• On Feb. 14, two homes were destroyed and two people were injured in a small south-central Kentucky town in a fire in the aftermath of a massive gas line explosion that blew a crater 60 feet deep and 50 feet wide.
There was also a series of major natural gas explosions last year. Last October, a blast destroyed a house and killed an 11-year old girl in rural West Virginia, and in November, another major blast obliterated a downtown Springfield, Mass., strip club, injuring 18 people. In February last year, a Kansas City restaurant blew up after a gas main break, killing a worker and injuring more than a dozen others.
Indeed, in 2013, there were at least 109 gas-related incidents, including 21 serious leaks and explosions that led to 9 deaths and 39 injuries, according to the Pipeline & Hazardous Materials Safety Administration in the US Department of Transportation. The death toll from the Harlem blast alone could exceed these fatalities, and more than 60 injuries have been reported so far.
And while the nation’s old pipes may be to blame – the gas main leading to the Harlem tenements was a century-old cast iron pipe – experts say the nation’s utilities have been cutting staff and relying on private companies to inspect and maintain their infrastructure.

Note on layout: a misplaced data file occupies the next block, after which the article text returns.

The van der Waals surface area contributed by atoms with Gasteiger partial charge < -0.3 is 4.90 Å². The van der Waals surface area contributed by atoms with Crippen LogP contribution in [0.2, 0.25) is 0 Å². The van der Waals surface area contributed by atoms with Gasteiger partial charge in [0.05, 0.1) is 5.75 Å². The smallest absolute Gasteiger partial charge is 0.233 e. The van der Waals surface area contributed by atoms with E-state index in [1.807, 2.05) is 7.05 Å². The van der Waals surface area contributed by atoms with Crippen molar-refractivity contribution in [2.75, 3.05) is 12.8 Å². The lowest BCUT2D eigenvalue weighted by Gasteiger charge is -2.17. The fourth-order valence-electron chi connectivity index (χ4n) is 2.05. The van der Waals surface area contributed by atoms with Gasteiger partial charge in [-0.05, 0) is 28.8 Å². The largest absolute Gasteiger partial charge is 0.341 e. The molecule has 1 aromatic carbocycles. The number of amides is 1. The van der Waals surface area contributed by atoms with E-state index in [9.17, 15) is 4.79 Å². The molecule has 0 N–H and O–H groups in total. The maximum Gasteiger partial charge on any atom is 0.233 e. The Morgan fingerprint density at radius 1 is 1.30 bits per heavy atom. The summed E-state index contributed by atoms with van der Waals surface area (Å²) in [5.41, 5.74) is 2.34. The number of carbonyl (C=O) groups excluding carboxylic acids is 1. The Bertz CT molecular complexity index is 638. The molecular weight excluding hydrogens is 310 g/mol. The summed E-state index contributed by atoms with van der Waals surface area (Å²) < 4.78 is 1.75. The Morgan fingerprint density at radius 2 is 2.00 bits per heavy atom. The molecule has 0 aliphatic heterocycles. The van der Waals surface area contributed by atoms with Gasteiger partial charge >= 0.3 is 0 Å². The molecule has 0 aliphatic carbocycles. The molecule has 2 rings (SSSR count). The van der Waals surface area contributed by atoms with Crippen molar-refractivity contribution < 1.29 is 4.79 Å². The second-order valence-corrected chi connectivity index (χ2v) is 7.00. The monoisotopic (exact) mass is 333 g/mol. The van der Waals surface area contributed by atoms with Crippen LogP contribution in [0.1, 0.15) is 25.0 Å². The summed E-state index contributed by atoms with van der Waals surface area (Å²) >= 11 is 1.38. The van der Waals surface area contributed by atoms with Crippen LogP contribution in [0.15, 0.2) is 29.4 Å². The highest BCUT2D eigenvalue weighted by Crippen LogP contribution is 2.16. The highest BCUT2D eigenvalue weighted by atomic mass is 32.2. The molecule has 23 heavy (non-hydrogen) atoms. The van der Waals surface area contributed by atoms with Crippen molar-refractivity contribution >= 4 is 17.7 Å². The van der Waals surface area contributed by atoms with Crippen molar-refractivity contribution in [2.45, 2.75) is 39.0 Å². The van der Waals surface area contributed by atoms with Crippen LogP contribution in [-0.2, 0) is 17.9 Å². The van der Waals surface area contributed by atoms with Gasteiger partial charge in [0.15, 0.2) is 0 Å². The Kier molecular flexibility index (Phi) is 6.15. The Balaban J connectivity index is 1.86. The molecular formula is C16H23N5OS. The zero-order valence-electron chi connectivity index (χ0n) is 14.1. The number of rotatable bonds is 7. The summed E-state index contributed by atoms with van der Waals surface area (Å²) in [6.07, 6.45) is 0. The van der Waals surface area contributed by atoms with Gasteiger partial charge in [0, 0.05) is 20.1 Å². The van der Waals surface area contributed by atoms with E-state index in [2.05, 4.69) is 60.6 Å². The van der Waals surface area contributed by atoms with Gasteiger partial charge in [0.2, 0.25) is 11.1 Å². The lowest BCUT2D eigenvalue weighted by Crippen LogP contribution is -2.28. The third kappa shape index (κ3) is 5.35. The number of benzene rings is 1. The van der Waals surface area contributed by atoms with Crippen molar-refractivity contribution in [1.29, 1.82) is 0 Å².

“The other factor is essentially deregulation,” says McDonald, the gas explosion expert. “The gas company staffing has been reduced by around 20 percent since deregulation was instituted both in states and nationally,” he says. “On the other end, customers have increased by more than 20 percent, so how do you add 20 percent more customers and at the same time cut staffing by 20 percent or so? It doesn’t make sense.”
The US consumed a total of 26 trillion cubic feet of natural gas in 2013, up nearly 20 percent since 2006, when it consumed 21.7 trillion cubic feet, according to the US Energy Information Administration.
In January, the New York Public Service Commission unanimously decided to conduct an audit of the staffing levels in the state's core utility companies. This after Gov. Andrew Cuomo called for improvements following the generally poor performance of New York utilities’ in the aftermath of superstorm Sandy.
Experts say previous audits of utilities have found that consumers bear the brunt of lower staffing levels, which lead to more service interruptions and slower responses during system failures.
“The state gets their expertise from the companies, so there's a lot of conflict of interest, in my opinion,” says McDonald. “So I think the federal government has to take a more assertive role in enforcing all the regulations and all the rules. The state’s aren’t doing enough – and they’re very close to the companies.”
“The NTSB would be great – or some agency like that where there is no interaction with the companies and they could be a true watch dog,” McDonald continues. “The public is starting to put things together and say, wait a minute, what the hell is going on here? Because next it could be your backyard.”
[Editor's Note: The original version of this article misstated how much natural gas the US consumed in 2013 and 2006.]